About Dana

© John Adkins Photography

Dana McMahan

I’m a food writer who, with zero previous interest in anything athletic, was lured into powerlifting and found a love of getting strong.

On this blog I chronicled my year-plus long experience of transforming from a couch-loving writer with a penchant for macarons to an athlete, a record-holding powerlifter, with a truthful look at the moments of glory, despair — and a whole lot of work — along the way.  My powerlifting career ended with an injury and surgery in winter 2012 but the power I discovered didn’t vanish when I hung up my weight belt. I’m on a quest for my next adventure now.  To find a new passion I’m learning new sports around the world — trying rock climbing in Vietnam, white water kayaking in Oregon, and Muay Thai in Bangkok among others.

Questions about my experience? (Or how to make the perfect macaron?) Email me. You can also find me on my travel blog.

I had (and still have!) a lot to say about heavy lifting for women — have a look at some of my stories:

Runaway Train, Elle magazine, June 2012
See also: But wait, there’s more

What happens when a sport changes your life-and then you can’t do it anymore? Carried away by the power of powerlifting, Dana McMahan discovered new abilities and hard limits. Read


Hey Women: Paint-on Muscles Aren’t Going to Help When You’re Old

We need to stop accepting the magazines stories that tell us to avoid bulking up at all costs, especially when that cost is our bone health.

So You Want To Be A Weightlifter? What You Need To Know To Get Started

Let’s stage a coup of weight rooms across the country, tell the magazines and their five-pound weight routines where they can go, and get serious about heavy lifting!

Competitive PowerLifter Secrets: What The Diet Industry Doesn’t Want You To Know About Weights

If girls started getting under the bar with some serious weight, the market for diet books, gadgets, pills, food-like products, exercise gear, Spanxx, and so-called health/fitness magazines might just entropy.

Weight Lifting Landed A Scalpel In My Spine, But I’d Do It All Over Again

“Our little bodybuilder is waking up,” I heard the nurse say through my haze of anesthesia and morphine. I struggled to sit up and a nauseating wave of pain slung me back onto the hospital bed. “I’m not a bodybuilder,” I muttered. “I’m a powerlifter.”

Why No Pain No Gain Is All B.S.

“No pain no gain needs a lot of explanation. That’s the trouble with clichés.”

That’s Dr. Eddie O’Connor‘s much nicer way of putting something I’ve been saying for a while: “no pain no gain” is bullshit that gets you hurt.

Resolution Rehab: Screw The Scale—Get Me A Barbell

Brimming with elation, exhilaration, exuberance. Racing heart. Face-splitting grin. Did I win the lottery? No. I reached a goal – an epic, seemingly unattainable goal. I conquered a 200-pound – nearly double my bodyweight – lift.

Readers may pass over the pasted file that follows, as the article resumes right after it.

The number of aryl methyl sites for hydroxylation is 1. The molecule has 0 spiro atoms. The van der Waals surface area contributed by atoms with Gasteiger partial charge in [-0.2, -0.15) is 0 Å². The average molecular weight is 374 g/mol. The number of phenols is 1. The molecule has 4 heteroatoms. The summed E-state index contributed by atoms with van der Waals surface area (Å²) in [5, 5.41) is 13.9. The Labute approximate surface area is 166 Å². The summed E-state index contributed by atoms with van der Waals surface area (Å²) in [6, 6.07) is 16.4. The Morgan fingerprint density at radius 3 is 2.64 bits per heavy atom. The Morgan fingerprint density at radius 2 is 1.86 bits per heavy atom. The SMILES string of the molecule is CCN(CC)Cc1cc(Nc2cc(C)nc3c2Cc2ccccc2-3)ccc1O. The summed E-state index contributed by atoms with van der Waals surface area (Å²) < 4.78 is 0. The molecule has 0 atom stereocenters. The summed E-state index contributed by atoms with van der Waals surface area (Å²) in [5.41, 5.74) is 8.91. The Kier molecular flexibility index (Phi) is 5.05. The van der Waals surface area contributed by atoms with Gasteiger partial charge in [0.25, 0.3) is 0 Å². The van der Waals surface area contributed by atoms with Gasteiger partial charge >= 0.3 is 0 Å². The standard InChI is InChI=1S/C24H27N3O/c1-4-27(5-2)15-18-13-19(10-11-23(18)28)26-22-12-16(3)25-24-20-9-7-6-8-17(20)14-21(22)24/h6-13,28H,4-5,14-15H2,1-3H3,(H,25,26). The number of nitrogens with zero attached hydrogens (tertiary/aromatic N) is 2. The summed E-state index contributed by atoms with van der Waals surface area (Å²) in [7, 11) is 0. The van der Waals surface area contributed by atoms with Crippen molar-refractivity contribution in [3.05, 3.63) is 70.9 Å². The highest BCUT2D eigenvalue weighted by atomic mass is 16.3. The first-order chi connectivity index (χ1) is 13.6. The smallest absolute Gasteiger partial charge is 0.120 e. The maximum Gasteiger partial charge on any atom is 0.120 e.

I Heart Powerlifting (And I’m Not Bulky Or Masculine)

I spend four days per week in a gym; on days off, I pine to be there. I lift hundreds of pounds, sport smeary chalk prints on my sweat-soaked clothes and listen to cacophonous music at dangerously loud levels when I train. I attack large, bloody-rare steaks like a caveman. Am I a 275-pound shaved-headed dude with my bench total dangling as a charm from a gold chain around my thick neck?Nope. I’m a 100-pound 30-something female food writer who has fallen in love with powerlifting.

More …

And I’ve talked about lifting on a local news show. Take a look!

180, done!

High fives  all around when I broke the APA national and world record for squat in the 105 weight class with a 180 pound squat


3 thoughts on “About Dana

  1. Just found your site after reading your profile in Experience Life magazine. I’ve enjoyed reading about your experiences, especially since injuring your back. I’ve been in a similar situation for over a year, with no real answers and no end in sight. Fitness is my job too, first as a trainer, RPM instructor and diabetes exercise leader, and now as a wellness coach and writer. I was never as strong as you, but since discovering weight training in my twenties, have loved lifting, and just working hard in general. Now, I can’t do the kind of workouts I love, and I don’t know when I’ll be able to again. I wrote about it recently on my blog, “I must be a slow learner.” You might also like this one: https://wishfit.wordpress.com/2011/07/25/a-call-to-action/.

    Good luck with your recovery, and finding a new sport!

  2. I just found your blog and am excited to read more! As a lover of food and heavy lifting (currently working my way through New Rules of Lifting for Women) it is great to find someone who talks about both!

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